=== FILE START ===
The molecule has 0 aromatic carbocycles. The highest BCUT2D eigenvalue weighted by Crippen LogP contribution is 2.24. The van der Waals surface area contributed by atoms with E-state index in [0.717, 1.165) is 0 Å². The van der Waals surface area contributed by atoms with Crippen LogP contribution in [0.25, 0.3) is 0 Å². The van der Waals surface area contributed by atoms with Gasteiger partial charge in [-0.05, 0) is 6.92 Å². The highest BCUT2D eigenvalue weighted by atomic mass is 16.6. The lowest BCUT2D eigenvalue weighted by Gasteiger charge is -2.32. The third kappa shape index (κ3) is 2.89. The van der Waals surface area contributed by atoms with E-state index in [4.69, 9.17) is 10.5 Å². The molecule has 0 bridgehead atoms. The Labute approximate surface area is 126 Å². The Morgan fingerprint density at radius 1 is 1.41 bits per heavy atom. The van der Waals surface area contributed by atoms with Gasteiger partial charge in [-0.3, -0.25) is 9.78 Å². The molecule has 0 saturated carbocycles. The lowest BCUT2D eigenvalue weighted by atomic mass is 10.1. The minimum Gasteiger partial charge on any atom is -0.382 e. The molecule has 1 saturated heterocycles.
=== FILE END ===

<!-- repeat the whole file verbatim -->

The molecule has 0 aromatic carbocycles. The highest BCUT2D eigenvalue weighted by Crippen LogP contribution is 2.24. The van der Waals surface area contributed by atoms with E-state index in [0.717, 1.165) is 0 Å². The van der Waals surface area contributed by atoms with Crippen LogP contribution in [0.25, 0.3) is 0 Å². The van der Waals surface area contributed by atoms with Gasteiger partial charge in [-0.05, 0) is 6.92 Å². The highest BCUT2D eigenvalue weighted by atomic mass is 16.6. The lowest BCUT2D eigenvalue weighted by Gasteiger charge is -2.32. The third kappa shape index (κ3) is 2.89. The van der Waals surface area contributed by atoms with E-state index in [4.69, 9.17) is 10.5 Å². The molecule has 0 bridgehead atoms. The Labute approximate surface area is 126 Å². The Morgan fingerprint density at radius 1 is 1.41 bits per heavy atom. The van der Waals surface area contributed by atoms with Gasteiger partial charge in [-0.3, -0.25) is 9.78 Å². The molecule has 0 saturated carbocycles. The lowest BCUT2D eigenvalue weighted by atomic mass is 10.1. The minimum Gasteiger partial charge on any atom is -0.382 e. The molecule has 1 saturated heterocycles.